1999 to 2003 saw an overall decrease in aggravated assault rates across the State of Ohio, while bringing in a new leader in this crime. For the first time, a county of a major metro area led in aggravated assault rates: Lucas County experienced 33.32 aggravated assaults per 10,000 residents. With 30.80 aggravated assaults per 10,000 people, Highland County registered a decrease for this time frame, but came in a close second for the state. The remaining top five included Clark, Allen and Mahoning Counties. All five counties containing the major Ohio cities saw decreases from the 1994-1998 range, with Montgomery County coming in the lowest with 16.47 aggravated assaults per 10,000 residents. Knox County had the lowest aggravated assault rate in Ohio from 1999 to 2003, with only 0.18 per 10,000 people.

The last time frame studied spanned from 2004 to 2008, and Lucas County again led the way in aggravated assaults with 49.50 per 10,000 residents, a significant jump from the previous period. Allen County maintained it’s position near the top in the state, with 24.69 aggravated assaults per 10,000 residents. The top 5 was rounded out with Butler, Erie and Trumbull Counties, with 24.23, 21.27 and 21.26 aggravated assaults for every 10,000 residents respectively. Two of the major metro area counties, Lucas and Montgomery saw an increase in the aggravated assault rates, while Cuyahoga, Franklin and Hamilton Counties all saw modest decreases. Noble and Monroe Counties appear to be lacking data from this range; Knox County recorded the lowest aggravated assault rate from 2004 to 2008, with only 0.16 per 10,000 residents.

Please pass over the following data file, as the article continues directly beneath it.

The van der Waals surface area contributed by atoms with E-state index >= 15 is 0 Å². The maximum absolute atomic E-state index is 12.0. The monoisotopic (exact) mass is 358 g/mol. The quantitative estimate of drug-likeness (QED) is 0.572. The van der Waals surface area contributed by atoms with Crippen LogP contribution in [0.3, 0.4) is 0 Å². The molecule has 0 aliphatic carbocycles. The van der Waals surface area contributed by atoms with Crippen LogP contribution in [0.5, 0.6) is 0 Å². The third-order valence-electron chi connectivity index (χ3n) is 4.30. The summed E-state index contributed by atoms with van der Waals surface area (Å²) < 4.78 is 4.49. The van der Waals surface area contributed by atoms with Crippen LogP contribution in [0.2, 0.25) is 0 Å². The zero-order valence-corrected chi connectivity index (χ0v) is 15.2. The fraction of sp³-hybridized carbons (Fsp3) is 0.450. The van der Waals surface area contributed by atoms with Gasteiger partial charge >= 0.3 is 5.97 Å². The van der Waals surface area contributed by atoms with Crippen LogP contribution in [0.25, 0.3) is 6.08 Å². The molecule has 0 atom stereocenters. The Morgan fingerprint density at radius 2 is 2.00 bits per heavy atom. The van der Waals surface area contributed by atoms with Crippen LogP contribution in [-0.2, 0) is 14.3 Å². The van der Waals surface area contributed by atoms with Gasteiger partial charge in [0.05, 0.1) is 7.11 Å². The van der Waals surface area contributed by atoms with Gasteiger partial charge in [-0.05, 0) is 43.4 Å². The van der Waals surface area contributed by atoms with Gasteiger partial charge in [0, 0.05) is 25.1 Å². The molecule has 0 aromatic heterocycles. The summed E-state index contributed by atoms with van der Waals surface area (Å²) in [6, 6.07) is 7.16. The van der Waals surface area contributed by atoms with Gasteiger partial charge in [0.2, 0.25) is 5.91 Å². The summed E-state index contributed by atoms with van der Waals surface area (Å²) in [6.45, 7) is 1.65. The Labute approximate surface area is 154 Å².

60 of the 88 counties in Ohio reported a decrease in aggravated assaults per 10,000 people from 1974 to 2008; this seems to point to a concerted effort statewide to decrease the number of aggravated assaults. Cuyahoga, Hamilton and Montgomery Counties all saw an overall decrease from 1974 to 2008, while Franklin and Lucas experienced increases. Throughout the entire time frame, four counties led the state at some point in aggravated assaults: Allen, Clark, Lucas, and Richland. Statewide, the late 80’s to the mid 90’s saw a rapid expansion in the aggravated assault rates, but then saw a fairly steep decline soon after; the new millennium has brought a relative leveling off. However, even with the decrease in aggravated assaults in these leading counties, they are often still well above the Ohio average for their respective time frames.

Overall, it seems the State of Ohio is headed in the right direction in terms of controlling its aggravated assault rates. Many of the same counties have stayed at the top of the list in terms of this type of crime, but like rest of the state have seen an overall decrease since the late 80’s, often reaching their mid 70’s levels. With further documentation of these crimes, prevention can increase and hopefully Ohio can continue to curb the number of aggravated assaults across the state.